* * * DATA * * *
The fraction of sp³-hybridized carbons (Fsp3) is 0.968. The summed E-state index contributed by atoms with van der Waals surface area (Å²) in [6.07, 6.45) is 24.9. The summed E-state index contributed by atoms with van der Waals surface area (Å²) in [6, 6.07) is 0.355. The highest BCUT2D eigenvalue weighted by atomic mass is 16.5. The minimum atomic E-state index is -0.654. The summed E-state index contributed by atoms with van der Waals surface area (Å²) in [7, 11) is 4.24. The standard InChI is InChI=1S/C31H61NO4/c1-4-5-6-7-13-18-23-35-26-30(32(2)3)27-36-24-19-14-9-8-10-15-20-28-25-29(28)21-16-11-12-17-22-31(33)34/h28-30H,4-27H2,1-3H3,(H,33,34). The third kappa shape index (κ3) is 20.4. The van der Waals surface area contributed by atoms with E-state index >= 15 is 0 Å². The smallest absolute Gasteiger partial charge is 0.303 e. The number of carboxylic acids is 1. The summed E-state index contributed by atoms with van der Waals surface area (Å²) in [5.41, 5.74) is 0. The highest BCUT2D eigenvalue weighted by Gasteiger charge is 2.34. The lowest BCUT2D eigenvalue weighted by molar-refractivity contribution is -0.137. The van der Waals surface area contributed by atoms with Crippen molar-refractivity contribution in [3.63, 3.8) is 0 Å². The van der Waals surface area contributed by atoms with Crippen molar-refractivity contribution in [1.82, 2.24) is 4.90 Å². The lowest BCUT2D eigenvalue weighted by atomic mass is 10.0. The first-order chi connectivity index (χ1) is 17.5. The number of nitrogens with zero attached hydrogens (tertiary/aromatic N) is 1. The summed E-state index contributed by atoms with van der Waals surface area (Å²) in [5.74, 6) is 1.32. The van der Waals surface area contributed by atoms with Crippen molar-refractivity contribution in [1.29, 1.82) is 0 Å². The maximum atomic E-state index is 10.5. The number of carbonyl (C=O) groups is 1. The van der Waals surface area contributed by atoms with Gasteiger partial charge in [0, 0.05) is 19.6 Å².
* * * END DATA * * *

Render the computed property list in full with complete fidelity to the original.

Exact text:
The fraction of sp³-hybridized carbons (Fsp3) is 0.968. The summed E-state index contributed by atoms with van der Waals surface area (Å²) in [6.07, 6.45) is 24.9. The summed E-state index contributed by atoms with van der Waals surface area (Å²) in [6, 6.07) is 0.355. The highest BCUT2D eigenvalue weighted by atomic mass is 16.5. The minimum atomic E-state index is -0.654. The summed E-state index contributed by atoms with van der Waals surface area (Å²) in [7, 11) is 4.24. The standard InChI is InChI=1S/C31H61NO4/c1-4-5-6-7-13-18-23-35-26-30(32(2)3)27-36-24-19-14-9-8-10-15-20-28-25-29(28)21-16-11-12-17-22-31(33)34/h28-30H,4-27H2,1-3H3,(H,33,34). The third kappa shape index (κ3) is 20.4. The van der Waals surface area contributed by atoms with E-state index >= 15 is 0 Å². The smallest absolute Gasteiger partial charge is 0.303 e. The number of carboxylic acids is 1. The summed E-state index contributed by atoms with van der Waals surface area (Å²) in [5.41, 5.74) is 0. The highest BCUT2D eigenvalue weighted by Gasteiger charge is 2.34. The lowest BCUT2D eigenvalue weighted by molar-refractivity contribution is -0.137. The van der Waals surface area contributed by atoms with Crippen molar-refractivity contribution in [3.63, 3.8) is 0 Å². The van der Waals surface area contributed by atoms with Crippen molar-refractivity contribution in [1.82, 2.24) is 4.90 Å². The lowest BCUT2D eigenvalue weighted by atomic mass is 10.0. The first-order chi connectivity index (χ1) is 17.5. The number of nitrogens with zero attached hydrogens (tertiary/aromatic N) is 1. The summed E-state index contributed by atoms with van der Waals surface area (Å²) in [5.74, 6) is 1.32. The van der Waals surface area contributed by atoms with Crippen molar-refractivity contribution in [1.29, 1.82) is 0 Å². The maximum atomic E-state index is 10.5. The number of carbonyl (C=O) groups is 1. The van der Waals surface area contributed by atoms with Gasteiger partial charge in [0, 0.05) is 19.6 Å².